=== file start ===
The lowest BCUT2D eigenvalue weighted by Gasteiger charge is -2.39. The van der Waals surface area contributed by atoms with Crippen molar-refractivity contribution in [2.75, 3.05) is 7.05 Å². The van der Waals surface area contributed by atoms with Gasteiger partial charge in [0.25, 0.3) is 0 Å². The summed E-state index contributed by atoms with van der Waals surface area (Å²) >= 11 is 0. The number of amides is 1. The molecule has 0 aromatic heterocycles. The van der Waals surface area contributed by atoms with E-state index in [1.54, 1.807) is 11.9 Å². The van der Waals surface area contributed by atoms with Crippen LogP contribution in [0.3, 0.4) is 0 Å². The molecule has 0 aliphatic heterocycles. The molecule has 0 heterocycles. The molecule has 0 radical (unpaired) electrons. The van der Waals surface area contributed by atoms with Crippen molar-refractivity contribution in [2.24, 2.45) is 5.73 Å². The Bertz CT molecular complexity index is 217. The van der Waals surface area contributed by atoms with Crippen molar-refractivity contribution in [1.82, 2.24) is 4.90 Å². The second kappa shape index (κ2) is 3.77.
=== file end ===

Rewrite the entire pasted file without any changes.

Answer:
The lowest BCUT2D eigenvalue weighted by Gasteiger charge is -2.39. The van der Waals surface area contributed by atoms with Crippen molar-refractivity contribution in [2.75, 3.05) is 7.05 Å². The van der Waals surface area contributed by atoms with Gasteiger partial charge in [0.25, 0.3) is 0 Å². The summed E-state index contributed by atoms with van der Waals surface area (Å²) >= 11 is 0. The number of amides is 1. The molecule has 0 aromatic heterocycles. The van der Waals surface area contributed by atoms with E-state index in [1.54, 1.807) is 11.9 Å². The van der Waals surface area contributed by atoms with Crippen LogP contribution in [0.3, 0.4) is 0 Å². The molecule has 0 aliphatic heterocycles. The molecule has 0 heterocycles. The molecule has 0 radical (unpaired) electrons. The van der Waals surface area contributed by atoms with Crippen molar-refractivity contribution in [2.24, 2.45) is 5.73 Å². The Bertz CT molecular complexity index is 217. The van der Waals surface area contributed by atoms with Crippen molar-refractivity contribution in [1.82, 2.24) is 4.90 Å². The second kappa shape index (κ2) is 3.77.